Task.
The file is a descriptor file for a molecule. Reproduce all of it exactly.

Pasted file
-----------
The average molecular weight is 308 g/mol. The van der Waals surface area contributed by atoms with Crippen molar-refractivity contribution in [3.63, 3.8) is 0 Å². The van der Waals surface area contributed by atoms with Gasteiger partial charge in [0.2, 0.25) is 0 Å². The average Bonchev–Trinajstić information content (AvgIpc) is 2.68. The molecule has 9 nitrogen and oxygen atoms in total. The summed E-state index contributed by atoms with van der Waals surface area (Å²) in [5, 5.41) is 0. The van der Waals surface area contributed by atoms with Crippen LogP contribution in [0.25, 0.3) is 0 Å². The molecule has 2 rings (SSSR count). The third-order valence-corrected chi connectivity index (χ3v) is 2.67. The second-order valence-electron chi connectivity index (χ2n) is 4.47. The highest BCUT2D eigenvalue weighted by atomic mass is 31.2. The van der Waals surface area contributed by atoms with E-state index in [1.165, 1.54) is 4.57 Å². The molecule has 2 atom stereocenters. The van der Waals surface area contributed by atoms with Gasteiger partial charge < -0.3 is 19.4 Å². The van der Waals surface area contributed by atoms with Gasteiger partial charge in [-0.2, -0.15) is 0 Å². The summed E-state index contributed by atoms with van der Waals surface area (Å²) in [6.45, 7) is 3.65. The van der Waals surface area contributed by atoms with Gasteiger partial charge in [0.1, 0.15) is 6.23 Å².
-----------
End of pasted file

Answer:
The average molecular weight is 308 g/mol. The van der Waals surface area contributed by atoms with Crippen molar-refractivity contribution in [3.63, 3.8) is 0 Å². The van der Waals surface area contributed by atoms with Gasteiger partial charge in [0.2, 0.25) is 0 Å². The average Bonchev–Trinajstić information content (AvgIpc) is 2.68. The molecule has 9 nitrogen and oxygen atoms in total. The summed E-state index contributed by atoms with van der Waals surface area (Å²) in [5, 5.41) is 0. The van der Waals surface area contributed by atoms with Crippen LogP contribution in [0.25, 0.3) is 0 Å². The molecule has 2 rings (SSSR count). The third-order valence-corrected chi connectivity index (χ3v) is 2.67. The second-order valence-electron chi connectivity index (χ2n) is 4.47. The highest BCUT2D eigenvalue weighted by atomic mass is 31.2. The van der Waals surface area contributed by atoms with E-state index in [1.165, 1.54) is 4.57 Å². The molecule has 2 atom stereocenters. The van der Waals surface area contributed by atoms with Gasteiger partial charge < -0.3 is 19.4 Å². The van der Waals surface area contributed by atoms with Gasteiger partial charge in [-0.2, -0.15) is 0 Å². The summed E-state index contributed by atoms with van der Waals surface area (Å²) in [6.45, 7) is 3.65. The van der Waals surface area contributed by atoms with Gasteiger partial charge in [0.1, 0.15) is 6.23 Å².